Home > bus rides, IndyGo, Super Bowl Village, transportation > A Cheap Way to Visit the Super Bowl Village

A Cheap Way to Visit the Super Bowl Village

Standing Room Only on IndyGo Route #8

Standing Room Only on IndyGo Route #8. AroundIndy.com staff photo.

By Bob Burchfield, Editor
AroundIndy.com, LLC
http://aroundindy.com/

I made it downtown for each of the first three days of Super Bowl Village: Friday, Saturday, and Sunday, Jan. 27-29, 2012. I was concerned that (1) I wouldn’t be able to find a parking place within reasonable walking distance of the festivities for an old guy like me, (2) if I could, it would cost $20-25 or more per day to park (especially when I noticed in an online article that one prominent downtown venue will be charging $60 for parking this week), and (3) if I inadvertently parked in the wrong place (or even if I didn’t), a certain notorious wrecker service might tow my car anyway, which could cost a couple of hundred dollars or more to get it back.

So I made a dramatic decision (at least dramatic for me): I decided to try the IndyGo bus system. And so I have good news and bad news to report to you. Which would you like first? The good news? OK…

GOOD NEWS

The open-rate bus fare is only $1.75 per ride (exact fare required, no change given). This means that all three days I only spent $11.50 (twice I didn’t have exact change and had to pay $2.00 for those two rides) to get to and from Super Bowl Village. Three days of parking would have cost me at least $60-75 in downtown Indianapolis, maybe more depending upon what was available.

On the real: I talked to a couple on Sunday who told me that they parked on the street for free in a metered space on Delaware, near Michigan Street, and walked to Super Bowl Village. This would be about a six or seven-block walk to Monument Circle, a couple of blocks more to get to the Village.

If I hadn’t stopped for something to eat, $11.50 is all I would have spent for THREE DAYS, because all the outdoor activities such as the Super Bowl Village concerts are free. The NFL Experience inside the Convention Center is a ticketed event, but other than that, I was able to see the Indy Super Cars, the XLVI Roman Numerals on Monument Circle, the food truck festival, the concerts, the Huddle After Hours, the Zipline, Pan Am Plaza, and the other downtown attractions without spending a penny (if you want to ride the Zipline, it’s $10).

So on Friday I rode the #22 bus from the south side. It was only 12 minutes late–tolerable for a Friday evening rush hour. It delivered me to Ohio and Meridian, just one block from Monument Circle (where the Indy Super Cars and the food trucks were located). From there it is just a two-block walk south on Meridian to Super Bowl Village on Georgia Street. Perfect.

On Saturday and Sunday I rode the #8 bus from/to Washington Square Mall to the Ohio/Meridian stop. The return trip eastbound was from the Ohio/Illinois stop, just around the corner from Monument Circle. All four trips to and from were standing room only on the #8 (see photo above), and all four buses arrived at their stops on time (the Sunday westbound bus arrived at Ohio/Meridian ahead of schedule!).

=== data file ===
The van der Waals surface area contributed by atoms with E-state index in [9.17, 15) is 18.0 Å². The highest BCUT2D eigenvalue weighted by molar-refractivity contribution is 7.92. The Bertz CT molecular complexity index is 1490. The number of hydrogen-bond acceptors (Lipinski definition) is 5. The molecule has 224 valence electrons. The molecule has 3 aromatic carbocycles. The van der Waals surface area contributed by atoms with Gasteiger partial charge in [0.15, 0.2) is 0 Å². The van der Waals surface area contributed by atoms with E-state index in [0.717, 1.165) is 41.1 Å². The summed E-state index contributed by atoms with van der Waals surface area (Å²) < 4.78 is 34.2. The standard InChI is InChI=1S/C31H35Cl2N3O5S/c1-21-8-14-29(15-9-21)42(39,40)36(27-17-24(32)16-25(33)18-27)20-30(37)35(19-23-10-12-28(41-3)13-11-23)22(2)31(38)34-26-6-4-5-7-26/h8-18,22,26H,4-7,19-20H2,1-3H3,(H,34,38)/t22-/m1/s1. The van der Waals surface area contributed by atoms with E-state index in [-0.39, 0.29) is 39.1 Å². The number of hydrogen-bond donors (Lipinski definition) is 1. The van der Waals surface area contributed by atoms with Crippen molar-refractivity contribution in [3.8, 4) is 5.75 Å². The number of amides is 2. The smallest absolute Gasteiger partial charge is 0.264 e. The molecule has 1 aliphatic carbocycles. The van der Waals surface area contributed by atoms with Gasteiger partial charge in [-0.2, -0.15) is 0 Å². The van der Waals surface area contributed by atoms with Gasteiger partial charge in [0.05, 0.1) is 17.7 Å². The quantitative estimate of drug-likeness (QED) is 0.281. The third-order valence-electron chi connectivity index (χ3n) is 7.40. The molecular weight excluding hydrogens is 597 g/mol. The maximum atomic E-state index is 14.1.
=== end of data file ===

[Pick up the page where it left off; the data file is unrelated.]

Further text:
BAD NEWS

The last #31 bus on Friday night for the return trip to the south side was 36 minutes late arriving at Ohio/Meridian for its 8:10 p.m. stop. We got to the bus stop at 7:55 p.m. (because it was the last run of the night and we wanted to make sure we didn’t miss it). So we waited nearly an hour on a cold evening for a bus we were beginning to think would never show up. And since it doesn’t follow the same route as the #22 inbound, I had to walk about 3/4 of a mile in the dark to get back to my car.

In fairness, I believe the majority of the IndyGo bus system was disrupted by the first day’s activities at Super Bowl Village, and as a result, they couldn’t get through traffic any better than we would have been able to. To their credit, an IndyGo supervisor was parked at the Ohio/Meridian stop and was closely monitoring the progress of each bus route in the system. He even got out of his car to come over and explain the delays to our group of waiting passengers.

CONCLUSION

The IndyGo buses are clean, heated, inexpensive, practically deliver you to the doorstep of Super Bowl Village, and take the hassle out of downtown traffic and parking issues. It’s my understanding that all IndyGo bus rides will be free on Feb. 2-5: Free Rides on local fixed route service (excluding the Green Line Express) and paratransit service (Open Door) from Thursday, February 2 through Super Bowl XLVI Sunday, Feb. 5.

You can download all the route maps and schedules from http://www.indygo.net/. Just don’t be in a hurry and be prepared to wait a bit for your bus if it gets behind schedule. Sounds like a plan to me!

  1. Donna Wagner
    January 31, 2012 at 9:26 am

    Thanks for the info! Where would I park tomorrow if I am coming from the airport and want to park my car and get a bus to Super Bowl Village?

    • January 31, 2012 at 1:19 pm

      It’s the same bus that I talked about in my post. The #8 bus runs from the airport to downtown Indy. Going eastbound, I recommend that you get off at the Ohio/Capitol stop. Walk straight south down Capitol Avenue three blocks to Super Bowl Village. Badda boom, badda bing. You can get back on the #8 bus at the same stop on the other side of the street: Ohio/Capitol. You can download the schedule for the #8 Route here: http://www.indygo.net/pages/local-service-fixed-routes. Hope this helps!

      Followup: I just talked to the CSR at IndyGo and she told me that you can catch the #8 bus at the airport at the Ground Transportation Center, Zone 6.

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